In effort to make New York City more "biker friendly", Mayor Bloomberg has ordered 10,000 bicycles to be distributed among 600 bike racks throughout  Manhattan and some areas of Brooklyn by next summer. The bikes will be part of a share plan that allows users to pick up and drop off the loaner bikes at the various racks at an affordable rate.

City officials say that the idea has worked great in cities like Paris and Washington, D.C., but many people in New York City are skeptical, citing the dangerous conditions on many city streets.

"New York is not Paris," a spokesman from AAA New York said. "Our roads are lousy with many irregular pavement conditions and other problems - potholes and irregular pavement and other things that can swallow a bicycle or a bicycle tire and send a rider flying."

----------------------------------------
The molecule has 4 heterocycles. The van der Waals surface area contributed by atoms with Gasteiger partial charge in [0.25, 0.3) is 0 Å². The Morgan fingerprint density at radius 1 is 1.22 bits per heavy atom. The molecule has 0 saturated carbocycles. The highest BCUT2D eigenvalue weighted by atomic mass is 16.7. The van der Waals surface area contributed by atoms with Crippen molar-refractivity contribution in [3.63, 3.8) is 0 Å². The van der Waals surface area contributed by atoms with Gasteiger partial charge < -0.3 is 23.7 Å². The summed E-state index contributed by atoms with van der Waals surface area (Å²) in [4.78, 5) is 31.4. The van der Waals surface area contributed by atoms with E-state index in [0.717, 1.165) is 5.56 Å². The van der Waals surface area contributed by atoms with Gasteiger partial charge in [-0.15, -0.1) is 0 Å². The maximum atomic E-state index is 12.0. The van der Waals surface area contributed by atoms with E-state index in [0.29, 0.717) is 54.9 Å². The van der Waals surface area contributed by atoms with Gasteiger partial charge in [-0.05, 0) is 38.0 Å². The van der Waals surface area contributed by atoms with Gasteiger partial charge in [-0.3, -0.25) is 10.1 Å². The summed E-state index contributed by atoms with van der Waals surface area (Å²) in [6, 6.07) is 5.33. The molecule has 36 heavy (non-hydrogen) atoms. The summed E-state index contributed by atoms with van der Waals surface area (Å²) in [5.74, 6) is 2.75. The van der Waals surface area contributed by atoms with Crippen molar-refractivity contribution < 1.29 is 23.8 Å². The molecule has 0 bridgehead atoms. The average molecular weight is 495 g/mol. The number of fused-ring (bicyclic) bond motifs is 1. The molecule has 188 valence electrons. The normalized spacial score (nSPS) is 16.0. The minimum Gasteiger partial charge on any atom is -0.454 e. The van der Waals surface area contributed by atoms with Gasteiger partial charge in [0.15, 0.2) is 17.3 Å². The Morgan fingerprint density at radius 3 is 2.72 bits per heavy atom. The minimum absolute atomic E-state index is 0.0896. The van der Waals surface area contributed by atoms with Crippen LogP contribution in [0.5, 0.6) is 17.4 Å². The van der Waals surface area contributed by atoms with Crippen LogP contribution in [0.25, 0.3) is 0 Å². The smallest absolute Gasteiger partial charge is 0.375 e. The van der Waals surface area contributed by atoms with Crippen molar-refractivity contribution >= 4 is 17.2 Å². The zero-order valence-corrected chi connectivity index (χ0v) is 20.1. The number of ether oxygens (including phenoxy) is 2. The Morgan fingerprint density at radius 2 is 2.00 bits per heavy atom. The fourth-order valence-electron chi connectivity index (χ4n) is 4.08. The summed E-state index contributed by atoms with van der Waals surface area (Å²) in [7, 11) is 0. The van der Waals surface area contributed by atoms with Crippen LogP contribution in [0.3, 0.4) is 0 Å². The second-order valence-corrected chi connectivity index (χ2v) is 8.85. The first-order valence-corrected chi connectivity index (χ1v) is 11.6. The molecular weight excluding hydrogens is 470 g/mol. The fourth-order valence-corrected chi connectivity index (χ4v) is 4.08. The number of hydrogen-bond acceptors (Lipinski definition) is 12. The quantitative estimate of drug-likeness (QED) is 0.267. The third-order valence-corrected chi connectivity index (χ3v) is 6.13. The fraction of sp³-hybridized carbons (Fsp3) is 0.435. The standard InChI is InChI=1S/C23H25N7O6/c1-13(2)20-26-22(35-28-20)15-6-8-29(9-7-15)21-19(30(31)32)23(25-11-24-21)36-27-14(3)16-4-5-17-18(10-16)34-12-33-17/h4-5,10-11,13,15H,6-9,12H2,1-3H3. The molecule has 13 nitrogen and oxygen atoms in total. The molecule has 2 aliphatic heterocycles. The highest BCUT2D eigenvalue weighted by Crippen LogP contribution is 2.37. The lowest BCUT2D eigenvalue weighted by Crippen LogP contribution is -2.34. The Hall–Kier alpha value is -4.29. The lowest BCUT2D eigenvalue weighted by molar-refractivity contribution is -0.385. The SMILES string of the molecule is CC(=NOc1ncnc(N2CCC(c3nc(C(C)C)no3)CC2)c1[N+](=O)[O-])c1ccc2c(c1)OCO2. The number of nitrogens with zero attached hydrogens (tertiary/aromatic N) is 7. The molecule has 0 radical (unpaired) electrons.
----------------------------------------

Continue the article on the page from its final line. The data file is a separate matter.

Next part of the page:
New York City's transportation commissioner refuted these concerns, saying that the number of bikers in the city continues to grow, and the city's streets are safer than they have ever been.

However, expert bikers in the city know that it can be dangerous to take a bike out on the jam-packed roads. Cabs, potholes, car doors opening and flocks of pedestrians make New York's streets a force to be reckoned with and bikers need to be aware of this.

In fact, bikers who are just out for recreation are advised to use parks and trails instead of city streets. Bike experts also want to remind newcomers that helmets are a must when riding in the city.

With the new bike-share program, accidents are inevitable and the city could even be sued for exposing itself to this liability. But city officials have obviously deemed the risk to be worth the rewards.